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Media Domino: A Blog About Student Debt It’s Time for More Cops on the Beat

It’s Time for More Cops on the Beat

It’s Time for More Cops on the Beat

By Seth Frotman | April 8, 2019

For the past two years, this country has seen huge rollbacks of protections for consumers—from attacks on servicemembers’ rights to rules that protect borrowers of color from discrimination. Each time we think we’ve hit rock bottom and start believing that it can’t get any worse, the Trump Administration pulls out a stronger shovel.

And when it comes to students, the Trump education officials just keep digging. The U.S. Department of Education (ED) under Betsy DeVos effectively shut down the team tasked with investigating abuses in higher education. Betsy DeVos slammed shut courthouse doors on borrowers ripped off by predatory players. She pulled out every stop to reduce oversight of for-profit schools. She rolled back accountability for predatory schools that leave borrowers with mounds of debt and worthless degrees.

Betsy DeVos is placing corporations above consumers—filling positions of power with industry insiders.

The mere fact that Betsy DeVos—or anyone for that matter—can single-handedly take these actions and leave students with little recourse shows that the system we built has failed. This system that entrusts millions of students and 44 million existing student loan borrowers to the whims of any Secretary of Education is wholly inadequate. After the repeated disasters of Corinthian Colleges, ITT Technical Institutes, Education Corporation of America, Education Management Corporation and Dream Center, Vatterott, and ACICS, it is clear that we cannot simply rely on ED to “do the right thing.”

We need more cops on the beat to protect students and student loan borrowers.

Any serious attempt to protect students and student loan borrowers in a reauthorization of the Higher Education Act (HEA) should give states and individual students the tools necessary to demand justice and accountability. If not, we are simply building upon a system that is beholden to whomever sits in the 7th floor of 400 Maryland Avenue. That is certainly not a bet I am willing to take.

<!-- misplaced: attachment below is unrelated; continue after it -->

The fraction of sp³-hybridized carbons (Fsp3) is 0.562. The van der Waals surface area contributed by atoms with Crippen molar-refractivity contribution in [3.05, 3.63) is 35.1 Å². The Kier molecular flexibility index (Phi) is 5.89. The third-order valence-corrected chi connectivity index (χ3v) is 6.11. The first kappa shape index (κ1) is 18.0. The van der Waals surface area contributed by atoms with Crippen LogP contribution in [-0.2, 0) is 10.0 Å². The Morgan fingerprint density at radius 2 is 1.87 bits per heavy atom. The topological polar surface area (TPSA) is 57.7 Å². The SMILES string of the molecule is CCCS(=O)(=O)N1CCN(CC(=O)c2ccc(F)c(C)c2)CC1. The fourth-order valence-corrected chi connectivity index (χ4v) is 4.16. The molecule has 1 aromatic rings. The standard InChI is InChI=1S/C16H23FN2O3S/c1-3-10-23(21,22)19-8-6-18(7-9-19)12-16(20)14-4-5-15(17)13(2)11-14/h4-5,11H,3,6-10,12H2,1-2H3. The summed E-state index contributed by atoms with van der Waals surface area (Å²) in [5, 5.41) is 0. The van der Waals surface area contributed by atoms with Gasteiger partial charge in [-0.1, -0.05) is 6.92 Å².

And this is exactly what the PROTECT Students Act addresses. Authored by Senators Hassan and Durbin, PROTECT gives state law enforcement officials the right to enforce key provisions of the HEA. So instead of hoping that the Secretary of Education—any Secretary—takes action, it ensures that those on the front lines have additional tools and avenues to protect students from the predatory players that are all too prevalent in this market.

The bill also empowers individuals by giving them the ability to collectively hold schools directly accountable in a court of law. PROTECT ensures borrowers can exercise their enforcement rights by banning schools from leaning on pre-dispute arbitration clauses to close the courthouse doors on students who have been cheated. These “rip-off clauses”—often found in the fine print of enrollment contracts at for-profit schools—allow schools to limit students’ rights when they have a dispute.

It is clear that the failures across higher education are hurting millions of students throughout the country. They will not be solved by simply enhancing ED authorities. If we wish to end today’s student debt crisis and prevent the next one, we must build a new framework—one that creates enforceable rights for millions of people, one that recognizes the untapped power of states, and most importantly, one that recognizes that we cannot and should not simply rely on the Secretary of Education to save us.


Seth Frotman is the Executive Director of the Student Borrower Protection Center. He previously served as Assistant Director and Student Loan Ombudsman at the Consumer Financial Protection Bureau, where he led a government-wide effort to crack down on abuses by the student loan industry and protect borrowers.

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